South Bend Schools' Employee Health Clinic Continuing to Save District Money
By Kim Kilbride
SOUTH BEND — Since its inception in September 2013, South Bend Community School Corp.’s near-site employee health clinic has saved the district money. And, data shows the employees who’ve used it — and participated in routine physical exams and health risk assessments — have become healthier.
The school board heard a report on the clinic, which is run by Activate, at its Monday evening meeting.
Nathan Mowery, president of Activate Indiana, said the clinic — compared with prior years’ spending — saved the self-insured district $3.8 million in claims during its second year. In its first year, $1.9 million was saved.
And data shows "health behavior" scores — having normal cholesterol and blood pressure numbers, for example — rose slightly for clinic visitors in the past year.
As for how patients have rated the Activate clinic, survey results show out of a total of 5 points, those who participated gave the clinic a score of 4.49.
More than 900 patients, on average, visited each month for services — all free to patients — such as physical exams, acute medical care and health coaching, from August 2014 to July 2015. That’s up from an average of 810 a month the prior year.
More prescriptions, which are free to patients, also were doled out during that time, Mowery said.
School board President Jay Caponigro said, “It’s great to see the numbers inching upward. Nice to see ROI (return on investment) coming in where we’d hope to see health care savings.”
Workplace health clinics like South Bend schools’ help reduce and control health care expenses.
The school corporation pays Activate a monthly fee for each of the roughly 4,200 employees and dependents who are eligible. Sixty percent of those people, Mowery said, have used the clinic at least once since it opened.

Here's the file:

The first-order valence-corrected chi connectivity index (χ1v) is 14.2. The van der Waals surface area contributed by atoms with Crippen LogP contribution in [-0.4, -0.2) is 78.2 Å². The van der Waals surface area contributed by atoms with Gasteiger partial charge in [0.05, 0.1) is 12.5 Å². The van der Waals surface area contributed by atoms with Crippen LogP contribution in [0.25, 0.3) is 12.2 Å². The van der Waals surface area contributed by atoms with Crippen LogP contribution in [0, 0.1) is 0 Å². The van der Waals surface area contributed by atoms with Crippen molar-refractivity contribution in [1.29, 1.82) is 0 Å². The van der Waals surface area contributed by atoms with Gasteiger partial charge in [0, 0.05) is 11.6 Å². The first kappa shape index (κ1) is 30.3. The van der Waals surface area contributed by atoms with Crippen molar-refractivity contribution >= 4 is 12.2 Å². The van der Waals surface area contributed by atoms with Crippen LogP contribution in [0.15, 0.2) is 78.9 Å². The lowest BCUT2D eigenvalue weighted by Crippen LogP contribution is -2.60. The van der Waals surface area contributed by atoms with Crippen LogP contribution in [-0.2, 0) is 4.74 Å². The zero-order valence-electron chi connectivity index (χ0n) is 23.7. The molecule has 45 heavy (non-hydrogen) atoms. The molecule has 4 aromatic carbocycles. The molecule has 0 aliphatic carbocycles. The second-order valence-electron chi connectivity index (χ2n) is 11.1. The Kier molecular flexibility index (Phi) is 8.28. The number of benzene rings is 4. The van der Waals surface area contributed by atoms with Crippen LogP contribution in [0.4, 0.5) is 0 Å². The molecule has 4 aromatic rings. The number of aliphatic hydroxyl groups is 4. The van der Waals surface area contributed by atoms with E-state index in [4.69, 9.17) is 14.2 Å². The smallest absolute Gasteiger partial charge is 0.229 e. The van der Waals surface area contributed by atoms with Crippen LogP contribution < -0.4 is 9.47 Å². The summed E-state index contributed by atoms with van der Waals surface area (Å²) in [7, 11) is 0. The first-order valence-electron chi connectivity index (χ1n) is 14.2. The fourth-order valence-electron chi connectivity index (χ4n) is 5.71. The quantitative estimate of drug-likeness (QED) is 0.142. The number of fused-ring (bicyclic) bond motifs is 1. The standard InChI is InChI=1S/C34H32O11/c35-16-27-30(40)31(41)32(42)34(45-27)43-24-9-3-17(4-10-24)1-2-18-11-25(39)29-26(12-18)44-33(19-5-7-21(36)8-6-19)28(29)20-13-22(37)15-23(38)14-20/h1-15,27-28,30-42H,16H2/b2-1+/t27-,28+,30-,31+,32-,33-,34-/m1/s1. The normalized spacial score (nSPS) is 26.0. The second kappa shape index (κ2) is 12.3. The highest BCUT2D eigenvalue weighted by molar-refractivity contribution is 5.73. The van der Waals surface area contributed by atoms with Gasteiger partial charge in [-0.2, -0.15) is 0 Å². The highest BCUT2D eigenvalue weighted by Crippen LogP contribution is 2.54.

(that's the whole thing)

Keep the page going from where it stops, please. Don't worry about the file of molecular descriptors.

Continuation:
Looking ahead, Activate officials hope to increase the number of employees who get routine physicals, decrease the number of appointment "no shows" and improve the culture of health in the district by doing things such as recruiting "building champions" at each school who would help spread the message.
• Penn-Harris-Madison School Corp. has hired Horton Group to analyze the feasibility of starting a clinic for district employees there. School board President Gary Fox said Monday Horton is expected to formally report its findings to the board sometime this spring.
• School City of Mishawaka closed its clinic several years ago, saying it couldn’t afford the annual cost of $580,000 to operate it.
• The city of South Bend has a clinic for employees. And, the city of Mishawaka opened an employee health clinic last year in a former fire and ambulance station at 333 E. Mishawaka Ave. Like South Bend schools’ clinic, it’s also run by Activate.
• St. Joseph County also has a health clinic that provides services for about 1,300 county employees and their dependents as well as another 400 employees and their dependents from the airport, Clay and Penn township governments, and the Solid Waste Management District.That clinic is operated by Beacon Medical. The county is also hiring a Florida firm to help collect data on patient care in an effort to identify disease trends and ultimately implement prevention programs.
This article was originally published by South Bend Tribune, check it out here.